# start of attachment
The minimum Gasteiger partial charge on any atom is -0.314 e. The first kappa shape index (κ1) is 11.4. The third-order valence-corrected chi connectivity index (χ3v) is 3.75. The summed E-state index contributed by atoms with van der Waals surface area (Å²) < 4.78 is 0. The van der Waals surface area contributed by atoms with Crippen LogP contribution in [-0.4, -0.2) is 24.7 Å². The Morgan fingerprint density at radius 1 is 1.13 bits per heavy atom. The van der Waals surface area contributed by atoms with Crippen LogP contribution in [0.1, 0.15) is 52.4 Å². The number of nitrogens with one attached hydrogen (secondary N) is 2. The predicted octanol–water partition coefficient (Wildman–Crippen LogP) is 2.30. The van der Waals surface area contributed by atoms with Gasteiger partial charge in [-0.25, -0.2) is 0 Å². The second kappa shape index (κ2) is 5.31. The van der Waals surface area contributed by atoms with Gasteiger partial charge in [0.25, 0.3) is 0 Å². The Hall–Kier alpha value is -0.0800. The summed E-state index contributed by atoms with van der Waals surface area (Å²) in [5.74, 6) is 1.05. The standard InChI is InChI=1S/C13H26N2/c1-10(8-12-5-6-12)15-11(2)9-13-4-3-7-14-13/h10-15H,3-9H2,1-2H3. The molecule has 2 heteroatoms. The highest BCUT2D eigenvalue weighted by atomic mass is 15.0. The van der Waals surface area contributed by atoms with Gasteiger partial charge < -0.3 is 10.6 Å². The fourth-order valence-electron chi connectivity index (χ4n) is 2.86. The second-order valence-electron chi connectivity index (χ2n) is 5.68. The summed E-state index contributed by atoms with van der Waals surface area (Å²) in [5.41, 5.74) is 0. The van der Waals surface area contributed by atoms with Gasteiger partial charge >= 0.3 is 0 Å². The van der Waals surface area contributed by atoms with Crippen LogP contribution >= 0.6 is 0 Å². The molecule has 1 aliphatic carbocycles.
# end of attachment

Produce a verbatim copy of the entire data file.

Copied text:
The minimum Gasteiger partial charge on any atom is -0.314 e. The first kappa shape index (κ1) is 11.4. The third-order valence-corrected chi connectivity index (χ3v) is 3.75. The summed E-state index contributed by atoms with van der Waals surface area (Å²) < 4.78 is 0. The van der Waals surface area contributed by atoms with Crippen LogP contribution in [-0.4, -0.2) is 24.7 Å². The Morgan fingerprint density at radius 1 is 1.13 bits per heavy atom. The van der Waals surface area contributed by atoms with Crippen LogP contribution in [0.1, 0.15) is 52.4 Å². The number of nitrogens with one attached hydrogen (secondary N) is 2. The predicted octanol–water partition coefficient (Wildman–Crippen LogP) is 2.30. The van der Waals surface area contributed by atoms with Gasteiger partial charge in [-0.25, -0.2) is 0 Å². The second kappa shape index (κ2) is 5.31. The van der Waals surface area contributed by atoms with Gasteiger partial charge in [0.25, 0.3) is 0 Å². The Hall–Kier alpha value is -0.0800. The summed E-state index contributed by atoms with van der Waals surface area (Å²) in [5.74, 6) is 1.05. The standard InChI is InChI=1S/C13H26N2/c1-10(8-12-5-6-12)15-11(2)9-13-4-3-7-14-13/h10-15H,3-9H2,1-2H3. The molecule has 2 heteroatoms. The highest BCUT2D eigenvalue weighted by atomic mass is 15.0. The van der Waals surface area contributed by atoms with Gasteiger partial charge < -0.3 is 10.6 Å². The fourth-order valence-electron chi connectivity index (χ4n) is 2.86. The second-order valence-electron chi connectivity index (χ2n) is 5.68. The summed E-state index contributed by atoms with van der Waals surface area (Å²) in [5.41, 5.74) is 0. The van der Waals surface area contributed by atoms with Gasteiger partial charge >= 0.3 is 0 Å². The van der Waals surface area contributed by atoms with Crippen LogP contribution >= 0.6 is 0 Å². The molecule has 1 aliphatic carbocycles.